Philadelphia. 13

Slavery In The President's Politics (1790-1797)
"I wish from my soul that the legislature of this State could see the policy of a gradual abolition of slavery." — George Washington, in a letter to his nephew and private secretary, Lawrence Lewis. 14

After the American Revolutionary War George Washington personally rejected the institution of slavery, yet while serving as the President of the United States he supported the 1790 Naturalization Act approved by the First Congress 15 that incorporated foreigners as United States citizens, but provided for 16 naturalization only of whites and authorized emergency financial and military relief to French slave owners in Haiti to suppress the slave rebellion of 1791. 17 Washington also signed the compromise Northwest Territory Act that banned slavery in that territory, but did not free those that were already slaves. Further still, in 1793 Washington signed the Fugitive Slave Law that gave slaveholders the right to recapture runway slaves even in free states that had abolished slavery. 18

! Yes, slavery was indeed a product its environment!

Was George Washington A Product Of His Environment?
·
"Prior to the great Revolution, the great majority … of our people had been so long accustomed to the practice and convenience of having slaves that very few among them even doubted the propriety and rectitude of it." — George Washington, to the English Anti-Slavery Society in June 1788 19

· "Were it not that I am principled against selling Negroes … I would not in twelve months from this date be possessed of one
as a slave." — George Washington, in a letter to Alexander Spotswood on Sunday, November 23rd, 1794. 20

·

"It is demonstratively clear that on this Estate (Mount Vernon) I have more working Negroes by a full [half] than can be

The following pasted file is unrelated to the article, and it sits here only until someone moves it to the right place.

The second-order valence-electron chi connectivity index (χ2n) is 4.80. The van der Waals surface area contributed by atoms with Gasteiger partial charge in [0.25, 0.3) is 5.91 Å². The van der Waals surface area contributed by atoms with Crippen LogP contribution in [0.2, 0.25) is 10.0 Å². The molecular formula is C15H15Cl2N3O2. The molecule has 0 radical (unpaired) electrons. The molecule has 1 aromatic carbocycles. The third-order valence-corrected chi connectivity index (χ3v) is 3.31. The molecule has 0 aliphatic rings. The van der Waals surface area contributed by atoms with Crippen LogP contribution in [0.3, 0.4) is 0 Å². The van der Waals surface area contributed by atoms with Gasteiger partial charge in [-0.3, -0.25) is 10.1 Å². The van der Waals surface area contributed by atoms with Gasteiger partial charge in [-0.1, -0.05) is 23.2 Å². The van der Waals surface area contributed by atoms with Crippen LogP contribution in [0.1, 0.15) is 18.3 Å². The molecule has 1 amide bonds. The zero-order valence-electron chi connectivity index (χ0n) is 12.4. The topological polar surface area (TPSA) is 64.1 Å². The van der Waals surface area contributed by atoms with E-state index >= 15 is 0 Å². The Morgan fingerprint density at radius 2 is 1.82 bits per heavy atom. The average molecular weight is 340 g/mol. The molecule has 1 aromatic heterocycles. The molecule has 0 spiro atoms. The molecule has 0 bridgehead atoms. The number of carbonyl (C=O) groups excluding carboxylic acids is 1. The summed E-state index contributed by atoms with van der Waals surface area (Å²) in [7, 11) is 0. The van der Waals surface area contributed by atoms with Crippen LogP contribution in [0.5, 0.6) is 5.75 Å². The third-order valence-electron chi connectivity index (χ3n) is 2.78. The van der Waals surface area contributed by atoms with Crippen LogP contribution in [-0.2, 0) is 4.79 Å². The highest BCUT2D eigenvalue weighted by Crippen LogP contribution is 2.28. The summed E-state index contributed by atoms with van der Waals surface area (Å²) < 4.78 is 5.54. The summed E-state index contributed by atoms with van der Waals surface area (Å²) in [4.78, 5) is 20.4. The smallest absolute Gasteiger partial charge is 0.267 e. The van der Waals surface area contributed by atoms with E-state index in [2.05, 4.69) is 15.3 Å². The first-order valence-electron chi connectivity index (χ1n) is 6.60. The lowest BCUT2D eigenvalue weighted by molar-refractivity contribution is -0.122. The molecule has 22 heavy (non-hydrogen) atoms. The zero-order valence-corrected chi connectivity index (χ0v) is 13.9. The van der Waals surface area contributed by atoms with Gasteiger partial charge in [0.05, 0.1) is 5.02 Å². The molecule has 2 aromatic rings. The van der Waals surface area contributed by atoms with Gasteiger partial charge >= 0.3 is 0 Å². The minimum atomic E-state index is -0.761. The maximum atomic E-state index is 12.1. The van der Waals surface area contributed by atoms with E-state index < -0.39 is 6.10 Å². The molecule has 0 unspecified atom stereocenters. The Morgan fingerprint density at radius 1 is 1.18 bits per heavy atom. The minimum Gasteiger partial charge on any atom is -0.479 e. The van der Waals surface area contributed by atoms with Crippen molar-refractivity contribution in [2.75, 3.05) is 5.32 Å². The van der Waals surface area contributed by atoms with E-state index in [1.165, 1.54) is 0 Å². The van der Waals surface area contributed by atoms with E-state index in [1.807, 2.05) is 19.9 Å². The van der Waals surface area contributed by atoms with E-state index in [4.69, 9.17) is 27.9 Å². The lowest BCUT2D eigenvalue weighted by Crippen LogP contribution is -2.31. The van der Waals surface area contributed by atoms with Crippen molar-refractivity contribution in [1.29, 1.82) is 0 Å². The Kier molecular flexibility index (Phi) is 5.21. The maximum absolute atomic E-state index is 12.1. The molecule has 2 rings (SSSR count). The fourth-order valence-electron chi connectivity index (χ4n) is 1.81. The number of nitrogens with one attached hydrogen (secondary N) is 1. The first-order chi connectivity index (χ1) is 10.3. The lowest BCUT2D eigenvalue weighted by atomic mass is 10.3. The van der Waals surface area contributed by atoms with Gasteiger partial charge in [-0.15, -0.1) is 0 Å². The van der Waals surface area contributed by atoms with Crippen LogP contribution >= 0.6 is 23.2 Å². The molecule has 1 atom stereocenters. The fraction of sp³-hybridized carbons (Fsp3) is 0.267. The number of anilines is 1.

employed to any advantage in the farming system." — George Washington, in a letter to Robert Lewis on Sunday, August 18th, 1799. 21

· "[H]alf the workers I keep on this estate would render me greater net profit than I now derive from the whole." — George
Washington, in a letter to Robert Lewis on Sunday, August 18th, 1799. 22

· "To sell the overplus [of slaves] I cannot, because I am principled against this kind of traffic in the human species. To hire
them out is almost as bad because they could not be disposed of in families to any advantage, and to disperse [break up] the families I have an aversion." — George Washington, in a letter to Robert Lewis on Sunday, August 18th, 1799. 23

George Washington was born into a wealthy family that profited from the slave labor on their tobacco plantations. By 1732, the provincial gentry of Colonial Virginia was little more than a slave society, a world where the right to own slaves was protected and the right to emancipate slaves was prohibited by law. 24 ! Yes, George Washington was a product of his environment, however, while Washington was a slave-owner, he was also a devoted husband to Martha, a decorated general who fought for freedom in the service of Virginia's provincial militia, a commanderin-chief who "wrenched the rights of all Americans from the tyrannical grasp of the British" 25 in the service of the Continental Army, a skilled facilitator who presided over the writing of the our Constitution and a widely respected leader who became our first President. 26 Above all George Washington was a praying man, wholly committed to his Christian faith, however, therein lies the crux of the matter. With the blessings that come from having a wife, family and friends, Washington chose to work within a government whose majority embraced or at the very least, tacitly consented to, the incontestable evil of slavery. With a career that can only come from the blessings of a divine appointment, Washington retired from serving a system entirely based on the "art of compromise" 27 where in the "final solution" participants are expected to resign their conscience in the interest of practicality, profit and peace. ! Yes, George Washington was indeed a product of his environment, but frankly, so are we. So long as profits trump purpose, power trumps peace, politics trumps people, victory trumps values, race trumps religion and preservation trumps principle we are all the products of our environment.